Tambu's father is a lazy man who will say the right thing in front of her uncle but do nothing about it when her uncle is absent. Her mother has become ground down with weariness following the death of her brother and all the work she does on the farm. Tambu's father appears to do nothing.

Nyasha, Tambu's cousin, struggles to adapt to Zimbabwean Shona culture. She has seen a different way of living in England and doesn't see why she should revert back to the traditional Shona ways of (to her) mindless obedience to her father.

Maiguru, Tambu's aunt, studied for a higher degree in England. But now she is back in Zimbabwe, she is expected to take care of all the cooking and cleaning at family gatherings.

And Tambu copes by outwardly being diligent and respectful to her uncle, the perfect young lady.

In many ways, this book was an uncomfortable read because I felt very strongly the unfairness of the situations the women in the novel found themselves in. It also felt like the book ends very suddenly. There is a sequel which I really want to read to find out what happens.
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5 of 6 people found the following review helpful
5.0 out of 5 stars Superb exploration of culture clashes in Africa, 19 July 2009
By 
BookWorm "BookWorm" (UK) - See all my reviews
(TOP 500 REVIEWER)   
This review is from: Nervous Conditions (Paperback)
This book is superb. It tells the story of Tambudzai, a Zimbabwean girl from a poor rural family whose determination and some luck enable her to 'better herself' with an education thanks to her rich uncle. However, Tambudzai discovers that 'Englishness' comes at a terrible price.

Tambudzai is an immediately likeable narrator and the story is enjoyable and engaging to read from the first page. It is full of witty and accurate observations, realistic characters, some great humour, and also some very painful parts. I found it hard to put down, even though it is not an especially dramatic story.

Nervous Conditions has strong themes of feminism and colonialism, and the changing role of women in African society. The contrast between Tambudzai's poverty stricken parents and her Western-educated aunt and uncle, and the conflict that arises in Tambudzai as she tries to find a path between the two, is the driving force of the novel. But despite the seriousness of it's themes, there is a lot to like about this story and plenty of observational humour.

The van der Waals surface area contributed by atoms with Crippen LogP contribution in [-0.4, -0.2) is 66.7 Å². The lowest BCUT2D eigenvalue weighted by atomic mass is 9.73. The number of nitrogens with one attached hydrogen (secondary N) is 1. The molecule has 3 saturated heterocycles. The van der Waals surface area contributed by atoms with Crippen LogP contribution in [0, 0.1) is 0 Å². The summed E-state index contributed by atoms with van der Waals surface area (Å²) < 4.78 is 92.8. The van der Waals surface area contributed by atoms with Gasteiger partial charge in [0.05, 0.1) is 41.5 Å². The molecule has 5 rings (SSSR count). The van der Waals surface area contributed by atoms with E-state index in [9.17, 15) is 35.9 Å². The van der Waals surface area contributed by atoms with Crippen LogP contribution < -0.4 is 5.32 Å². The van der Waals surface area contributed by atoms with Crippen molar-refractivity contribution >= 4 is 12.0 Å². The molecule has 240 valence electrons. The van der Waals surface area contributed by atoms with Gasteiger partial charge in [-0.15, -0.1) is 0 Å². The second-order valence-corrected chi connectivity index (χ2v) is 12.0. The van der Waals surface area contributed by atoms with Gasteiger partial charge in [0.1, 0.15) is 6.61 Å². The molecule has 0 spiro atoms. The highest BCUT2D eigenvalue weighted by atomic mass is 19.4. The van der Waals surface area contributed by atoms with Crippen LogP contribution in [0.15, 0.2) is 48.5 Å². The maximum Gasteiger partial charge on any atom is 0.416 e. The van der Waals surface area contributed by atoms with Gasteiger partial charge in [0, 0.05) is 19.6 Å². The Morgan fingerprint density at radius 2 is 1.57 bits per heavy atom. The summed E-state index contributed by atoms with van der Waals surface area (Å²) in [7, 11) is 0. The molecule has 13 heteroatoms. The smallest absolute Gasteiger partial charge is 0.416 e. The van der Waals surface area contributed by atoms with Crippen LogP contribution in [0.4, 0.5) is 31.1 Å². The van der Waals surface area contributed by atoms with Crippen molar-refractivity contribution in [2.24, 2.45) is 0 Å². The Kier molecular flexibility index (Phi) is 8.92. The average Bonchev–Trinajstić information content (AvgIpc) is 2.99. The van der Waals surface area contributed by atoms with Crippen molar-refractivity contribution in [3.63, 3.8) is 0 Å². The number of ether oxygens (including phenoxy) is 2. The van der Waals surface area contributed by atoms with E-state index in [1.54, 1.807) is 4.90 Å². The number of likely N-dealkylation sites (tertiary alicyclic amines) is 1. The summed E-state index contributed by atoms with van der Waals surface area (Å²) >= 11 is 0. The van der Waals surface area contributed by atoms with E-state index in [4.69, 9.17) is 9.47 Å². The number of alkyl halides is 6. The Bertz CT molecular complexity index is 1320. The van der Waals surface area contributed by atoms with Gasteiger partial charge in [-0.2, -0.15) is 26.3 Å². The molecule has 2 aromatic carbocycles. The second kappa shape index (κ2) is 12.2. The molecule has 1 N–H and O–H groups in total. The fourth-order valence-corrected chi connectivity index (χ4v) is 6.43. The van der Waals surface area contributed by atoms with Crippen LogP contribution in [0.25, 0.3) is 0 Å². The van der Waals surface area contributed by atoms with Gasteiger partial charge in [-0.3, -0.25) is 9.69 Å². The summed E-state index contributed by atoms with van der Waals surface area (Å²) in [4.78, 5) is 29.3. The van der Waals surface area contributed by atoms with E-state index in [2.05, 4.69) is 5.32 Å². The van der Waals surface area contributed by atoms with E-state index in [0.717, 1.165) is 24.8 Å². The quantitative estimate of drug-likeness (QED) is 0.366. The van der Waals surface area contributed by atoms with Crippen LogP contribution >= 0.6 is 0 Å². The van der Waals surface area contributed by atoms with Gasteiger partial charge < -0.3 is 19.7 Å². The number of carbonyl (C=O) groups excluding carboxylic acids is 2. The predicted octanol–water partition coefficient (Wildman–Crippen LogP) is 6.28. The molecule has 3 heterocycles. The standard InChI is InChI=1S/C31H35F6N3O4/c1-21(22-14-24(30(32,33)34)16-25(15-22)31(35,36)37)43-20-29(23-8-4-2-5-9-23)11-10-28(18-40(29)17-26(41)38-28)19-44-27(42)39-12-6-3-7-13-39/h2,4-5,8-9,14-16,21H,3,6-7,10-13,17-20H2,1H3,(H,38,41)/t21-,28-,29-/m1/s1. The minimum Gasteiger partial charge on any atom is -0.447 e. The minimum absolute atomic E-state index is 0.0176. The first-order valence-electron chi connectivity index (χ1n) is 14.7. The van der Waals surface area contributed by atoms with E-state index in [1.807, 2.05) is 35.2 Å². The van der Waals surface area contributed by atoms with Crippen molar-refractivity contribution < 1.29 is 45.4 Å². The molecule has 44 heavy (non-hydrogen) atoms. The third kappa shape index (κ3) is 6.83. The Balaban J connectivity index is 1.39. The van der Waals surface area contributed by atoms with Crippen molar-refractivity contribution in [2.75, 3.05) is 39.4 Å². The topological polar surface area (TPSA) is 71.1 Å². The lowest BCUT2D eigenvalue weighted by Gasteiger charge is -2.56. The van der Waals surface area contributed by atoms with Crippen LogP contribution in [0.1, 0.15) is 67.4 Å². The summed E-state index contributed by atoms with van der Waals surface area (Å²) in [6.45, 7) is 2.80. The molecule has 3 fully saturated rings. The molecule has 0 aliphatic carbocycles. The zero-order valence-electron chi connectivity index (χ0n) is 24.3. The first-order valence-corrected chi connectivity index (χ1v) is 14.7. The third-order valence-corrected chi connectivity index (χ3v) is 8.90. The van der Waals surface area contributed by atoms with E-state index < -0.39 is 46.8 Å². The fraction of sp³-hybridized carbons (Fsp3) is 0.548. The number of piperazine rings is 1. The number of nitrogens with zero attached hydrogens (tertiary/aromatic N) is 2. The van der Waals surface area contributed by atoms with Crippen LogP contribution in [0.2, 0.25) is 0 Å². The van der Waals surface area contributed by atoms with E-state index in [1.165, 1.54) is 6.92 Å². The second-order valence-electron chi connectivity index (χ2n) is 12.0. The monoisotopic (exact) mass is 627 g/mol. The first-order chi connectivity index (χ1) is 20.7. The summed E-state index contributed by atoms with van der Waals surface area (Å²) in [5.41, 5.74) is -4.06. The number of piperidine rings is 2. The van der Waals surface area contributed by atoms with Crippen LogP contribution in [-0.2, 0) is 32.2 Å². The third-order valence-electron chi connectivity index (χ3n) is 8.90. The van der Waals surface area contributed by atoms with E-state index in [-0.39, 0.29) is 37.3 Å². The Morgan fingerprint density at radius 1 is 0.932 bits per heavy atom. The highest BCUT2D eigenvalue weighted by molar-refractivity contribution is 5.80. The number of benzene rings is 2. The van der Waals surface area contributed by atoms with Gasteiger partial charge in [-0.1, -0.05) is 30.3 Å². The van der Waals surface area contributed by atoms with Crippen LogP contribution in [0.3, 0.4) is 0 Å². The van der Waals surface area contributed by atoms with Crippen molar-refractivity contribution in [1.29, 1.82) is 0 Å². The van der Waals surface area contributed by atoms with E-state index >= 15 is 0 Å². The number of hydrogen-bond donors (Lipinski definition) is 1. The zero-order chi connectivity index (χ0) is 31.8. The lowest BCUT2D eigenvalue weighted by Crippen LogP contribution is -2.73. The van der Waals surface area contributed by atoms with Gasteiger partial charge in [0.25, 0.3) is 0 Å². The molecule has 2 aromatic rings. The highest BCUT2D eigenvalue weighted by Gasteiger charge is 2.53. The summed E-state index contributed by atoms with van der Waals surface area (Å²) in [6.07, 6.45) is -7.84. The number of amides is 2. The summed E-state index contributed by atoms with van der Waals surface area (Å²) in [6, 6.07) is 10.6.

The book offers no easy answers and does a great job of showing the good and bad points of both traditional African and a Westernised way of life. Tambudzai is contrasted with her cousin Nyasha, who finds herself unable to fit in to either her traditional way of life or the 'developed' society of the West.

There's a good twist and the ending is unexpected and heartbreaking, as well as inconclusive enough to leave you desperate for a sequel. This is certainly the best book I've read this year. Fans of Chimamanda Ngozi Adiche (Half of A Yellow Sun, Purple Hibiscus) will enjoy this book as the two authors have a similar style. If you haven't read either, do try them - I can't imagine you'll be disappointed.
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10 of 12 people found the following review helpful
3.0 out of 5 stars Big subjects on a tiny stage, 20 Aug 2008
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This review is from: Nervous Conditions (Paperback)
The feminist and colonial themes that underpin this novel have their colours tied to the mast. At times, the characters words sound like speeches, delivered from a platform. While in a way this heavy-handedness seems to me to be a weakness of the novel, as a piece of fiction, it does pack quite a punch.